We asked our Homeschool.com Product Testers for their travel tips on:
How to travel with young children
How to travel with large families
How to save money
How to set up a home exchange, and
How to homeschool in the car or while living overseas
Top Ten travel tips
You can read all of their travel tips at http://www.homeschool.com/Travel. Their advice was so excellent, it was difficult to choose just the top ten. Here are our favorite tips.
"Do you like to camp? Campgrounds are far less expensive than hotels, and many have amenities, including showers, game rooms, miniature golf, and laundry rooms. Our kids have wonderful memories of their Grandpa driving up in a rented RV and taking the entire family on a tour of national parks."
Anna has her children keep a daily journal. Each child has to write two things that they really liked about the day and one thing they didn't like about it. The length of the entry is based on age. Youngest ones can draw a picture and dictate. "We have wonderful notebooks over the years because of this. They spark so many 'do you remember when...' conversations."
Edwina has a great idea in that she purchases one of those metal key rings that are about the size of a silver dollar-she does so for each child. She brings those and a hole punch on the trip. "Whenever we stop to look at something, I like to get a postcard for each child. This is their "photograph" of places we visit. Once back in the car, I punch a hole, date it, and put in on the child's ring. That evening, we talk about what we saw at each stop and the kids write a small message to help remember, on the back of each postcard. When we come home, we have quite a collection of keepsakes that really don't cost too much and don't take up a lot of space in a crowded car."
JoLinda writes, "We always travel in May or September/October. The off season is great because it's much less crowded. Also, you can usually get discounted hotel prices everywhere, but especially near state parks and tourist areas. To save money on food, we stay at hotels with a free breakfast. For lunch and snacks, I stock up on food months before (using coupons and sales to get really good deals) and then we eat that food during the middle of the day. We usually eat a nice, early dinner that fills us up for the evening. We look for coupons or Groupons (LivingSocial too) or discounted gift cards to use for these meals."
Grace writes, "I search the nearest cities to see if they have a "City Pass" which allows me to purchase discount passes to the area's museums and attractions. Also, I usually always join a museum in our home town. I have obtained wonderful reciprocal benefits where we are allowed entrance FREE, or largely discounted, at vacation attractions. You may want to check your memberships for reciprocal agreements. I use my AAA memberships for theme park tickets; or, have my friends purchase them for me through their employee benefits office."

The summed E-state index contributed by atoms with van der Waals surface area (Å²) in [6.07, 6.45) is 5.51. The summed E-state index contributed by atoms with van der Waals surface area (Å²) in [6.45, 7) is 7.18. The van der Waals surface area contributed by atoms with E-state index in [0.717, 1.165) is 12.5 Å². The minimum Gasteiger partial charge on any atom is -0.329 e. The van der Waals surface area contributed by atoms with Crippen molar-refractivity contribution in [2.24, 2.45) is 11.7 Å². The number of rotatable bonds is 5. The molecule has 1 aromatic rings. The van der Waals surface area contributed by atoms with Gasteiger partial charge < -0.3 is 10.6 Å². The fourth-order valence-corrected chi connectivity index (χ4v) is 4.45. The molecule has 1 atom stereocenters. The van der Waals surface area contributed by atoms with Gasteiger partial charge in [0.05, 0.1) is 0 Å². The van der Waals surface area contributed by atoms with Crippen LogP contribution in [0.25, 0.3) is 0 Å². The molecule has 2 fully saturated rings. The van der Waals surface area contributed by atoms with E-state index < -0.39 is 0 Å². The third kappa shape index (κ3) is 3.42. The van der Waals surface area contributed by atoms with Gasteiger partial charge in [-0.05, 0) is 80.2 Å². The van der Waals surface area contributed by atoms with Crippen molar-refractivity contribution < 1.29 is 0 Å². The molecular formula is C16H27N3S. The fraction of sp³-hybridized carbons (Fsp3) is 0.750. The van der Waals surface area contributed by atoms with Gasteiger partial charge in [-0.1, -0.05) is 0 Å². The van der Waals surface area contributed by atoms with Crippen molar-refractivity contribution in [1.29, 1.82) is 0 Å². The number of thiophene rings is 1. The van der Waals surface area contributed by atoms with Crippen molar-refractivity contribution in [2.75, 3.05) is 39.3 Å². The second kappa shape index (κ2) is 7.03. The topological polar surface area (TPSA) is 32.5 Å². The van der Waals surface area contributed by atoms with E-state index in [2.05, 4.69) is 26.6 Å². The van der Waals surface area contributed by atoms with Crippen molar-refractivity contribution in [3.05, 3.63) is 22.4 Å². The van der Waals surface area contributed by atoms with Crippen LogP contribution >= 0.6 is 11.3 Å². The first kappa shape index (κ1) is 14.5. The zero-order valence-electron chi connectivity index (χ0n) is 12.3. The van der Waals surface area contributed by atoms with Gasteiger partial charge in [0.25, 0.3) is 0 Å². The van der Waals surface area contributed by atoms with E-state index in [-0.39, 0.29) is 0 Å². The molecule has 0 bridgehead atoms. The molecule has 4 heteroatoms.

Ann writes, "Before a trip, we look at and read books and watch videos about our proposed destinations. We check out http://www.travelwithkids.tv/ to see if they've travelled to a location on our list. Arcadia Kids books are fun for the kids to read en route to a specific U.S. city. Often kids know what they want to see/learn before we prep them on the destination, and they certainly do after they've read a bit or watched a few videos. So we include our kids in the trip planning process. When they're included, they're invested in the adventure. It's THEIR trip too-not just ours."
Anna also suggests, "When we have little ones, the seating rotation changes daily so a new "bigger" child is dealing with the little one's demands each day of travel. Often we've had 2-3 little ones so the older ones would be "on" a little one for 2-3 days and then have one day off to be in the other row without that responsibility".
Sarah says, "One other tip, we usually bring a cooler with our lunches and drinks and snacks for the whole family. We found a cooler that is square and has a hard liner that we put behind the driver's seat (so the passenger up front can reach it) and sit our daughter in the back seat behind the driver. The cooler is then the foot rest which helps little legs from falling asleep from dangling over the booster seat."
Many Homeschool.com parents recommend surprise bags. This is what Melody has to say on the subject - "A couple of days before the trip I go to Walmart and purchase a half dozen or so little hand toys (per child) plus age appropriate travel games. I wrap them up and place them in the surprise bag. Of course their behavior has to be better than acceptable to receive a "surprise." It may only cost 50 cents but to them it is a treasure. I maybe give them 2 surprises on the way, two on the way home, and the other two if we are traveling more than an hour or two from place to place. I often bring miniature transformers that have three or four to a pack and then separate them into individual gifts. It keeps their hands and minds busy."